38th Monday after Pentecost, 2088-02-11
“Who his own self bare our sins in his own body on the tree, that we, being dead to sins, should live unto righteousness: by whose stripes ye were healed.” (1 Peter 2:24)
Here the holy Apostle explains our Lord’s work on the Cross. Jesus Christ voluntarily choose to die on the cross in order to cause our sins to die. The idea that he was sent to the cross by his Father in order to be punished in lieu of our being punished for our sins is a preposterous one, which the humble fisherman refutes magnificently here.
Look closely at what he says: our Lord “bare our sins in his own body”, that is, all of mankind’s weaknesses, and predilection to sin, which made it impossible for us to attain unto the righteousness of God, in his own very human body.
This act of “baring our sins” is also stated in the parable of the good Samaritani. When the man, representing all of humanity was lying half dead on the road, Christ, our good Samaritan, attended to his wounds (all of which were because of our sins and our inability to keep from sinning) with oil and wine, and then put him on his beast and took him to an inn (church) for further recuperation. The beast represents the incarnation of the Son of God, who became man precisely to “bare our sins in his own body” and bring about our healing.
How did he heal us? As a man, he conquered sin; one could say he was “dead to sins”. As the God-man, when he “bare our sins in his own body on the tree”, He passed on to us the ability to also be “dead to sins” and taught us the way, and took care that his successors, the Holy Apostles, innkeepers, would be equipped to continue living and teaching and passing on this way.
His ministry was one of healing, not of forestalling judgment and placating his Father. He and His Father, Who are oneii, were of one mind on His life’s mission, to teach us the way, and empower us to follow it, so that we, “being dead to sins, should live unto righteousness”
How wretched and lamentable we would be if our Lord only forgave our sins on the cross! Even if we are forgiven “seventy times seven”iii times, we would still be sinners, and sin causes great pain to our soul. The Lord came to forgive, and to heal. Forgiveness without healing is clearly not enough, because only the “pure in heart” will see God,iv and a forgiven sinner is still a sinner, and because of his impure nature, unable to be with God. The Lord forgave his disciples, and yet, when they were in the presence of the uncreated light on Mount Taborv, they could not bear it, because they had not become pure in heart. Only the healing of the soul, accomplished by our grace aided attempts to follow the commandments, will allow us to gaze upon the beauty of God without pain.
Our Lord’s work on the cross can be considered to be “central” to His mission in that it demarcated the two portions of his work, His teaching and accomplishment of the way of life before his death, and after his human death, His shattering of the gates of Hell and subsequent ascension into heaven, which completed his healing of our very nature. With the sending of the Holy Spirit, we would have all that we need to be able to live righteously, and be “dead to sins, (and) should live unto righteousness.”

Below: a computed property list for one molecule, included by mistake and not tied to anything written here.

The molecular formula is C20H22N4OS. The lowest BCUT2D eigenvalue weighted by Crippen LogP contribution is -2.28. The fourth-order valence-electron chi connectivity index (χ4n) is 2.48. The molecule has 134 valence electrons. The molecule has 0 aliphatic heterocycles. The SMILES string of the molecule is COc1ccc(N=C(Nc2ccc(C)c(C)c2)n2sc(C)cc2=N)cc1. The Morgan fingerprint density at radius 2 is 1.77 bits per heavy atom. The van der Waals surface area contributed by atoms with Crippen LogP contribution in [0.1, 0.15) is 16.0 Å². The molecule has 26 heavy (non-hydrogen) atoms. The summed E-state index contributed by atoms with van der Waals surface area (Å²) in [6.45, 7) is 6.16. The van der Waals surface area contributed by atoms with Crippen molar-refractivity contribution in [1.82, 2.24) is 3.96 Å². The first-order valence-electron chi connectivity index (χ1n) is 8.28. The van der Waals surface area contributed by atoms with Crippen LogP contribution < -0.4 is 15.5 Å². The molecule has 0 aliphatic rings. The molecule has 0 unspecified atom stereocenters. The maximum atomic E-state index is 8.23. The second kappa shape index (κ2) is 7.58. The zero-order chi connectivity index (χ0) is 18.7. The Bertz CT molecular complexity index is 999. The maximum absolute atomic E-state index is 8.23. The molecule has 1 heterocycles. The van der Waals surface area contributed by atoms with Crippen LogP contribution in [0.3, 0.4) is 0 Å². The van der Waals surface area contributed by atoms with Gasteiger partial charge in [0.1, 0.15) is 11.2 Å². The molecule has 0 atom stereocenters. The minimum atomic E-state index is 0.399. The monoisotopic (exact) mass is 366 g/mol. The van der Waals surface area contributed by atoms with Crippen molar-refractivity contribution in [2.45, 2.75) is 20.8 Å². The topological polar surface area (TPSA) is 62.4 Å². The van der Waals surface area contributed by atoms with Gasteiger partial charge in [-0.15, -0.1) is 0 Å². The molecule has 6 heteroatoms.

This homily is also archived with many other text and audio homilies at http://www.orthodox.net/sermons
1 Peter 2:21-3:9 For even hereunto were ye called: because Christ also suffered for us, leaving us an example, that ye should follow his steps: Who did no sin, neither was guile found in his mouth: Who, when he was reviled, reviled not again; when he suffered, he threatened not; but committed himself to him that judgeth righteously: Who his own self bare our sins in his own body on the tree, that we, being dead to sins, should live unto righteousness: by whose stripes ye were healed. For ye were as sheep going astray; but are now returned unto the Shepherd and Bishop of your souls. Likewise, ye wives, be in subjection to your own husbands; that, if any obey not the word, they also may without the word be won by the conversation of the wives; While they behold your chaste conversation coupled with fear. Whose adorning let it not be that outward adorning of plaiting the hair, and of wearing of gold, or of putting on of apparel; But let it be the hidden man of the heart, in that which is not corruptible, even the ornament of a meek and quiet spirit, which is in the sight of God of great price. For after this manner in the old time the holy women also, who trusted in God, adorned themselves, being in subjection unto their own husbands: Even as Sara obeyed Abraham, calling him lord: whose daughters ye are, as long as ye do well, and are not afraid with any amazement. Likewise, ye husbands, dwell with them according to knowledge, giving honour unto the wife, as unto the weaker vessel, and as being heirs together of the grace of life; that your prayers be not hindered. Finally, be ye all of one mind, having compassion one of another, love as brethren, be pitiful, be courteous: Not rendering evil for evil, or railing for railing: but contrariwise blessing; knowing that ye are thereunto called, that ye should inherit a blessing.
ii“I and my Father are one.” (John 10:30)
iii“ Jesus saith unto him, I say not unto thee, Until seven times: but, Until seventy times seven. “ Mat 18:22 This large number represents infinity, that is, to forgive every time.
iv“Blessed are the pure in heart: for they shall see God.” Mat 5:8
vMat 17:2-9; Mark 9:2-10; Luke 9:29-36 2Pe_1:16-18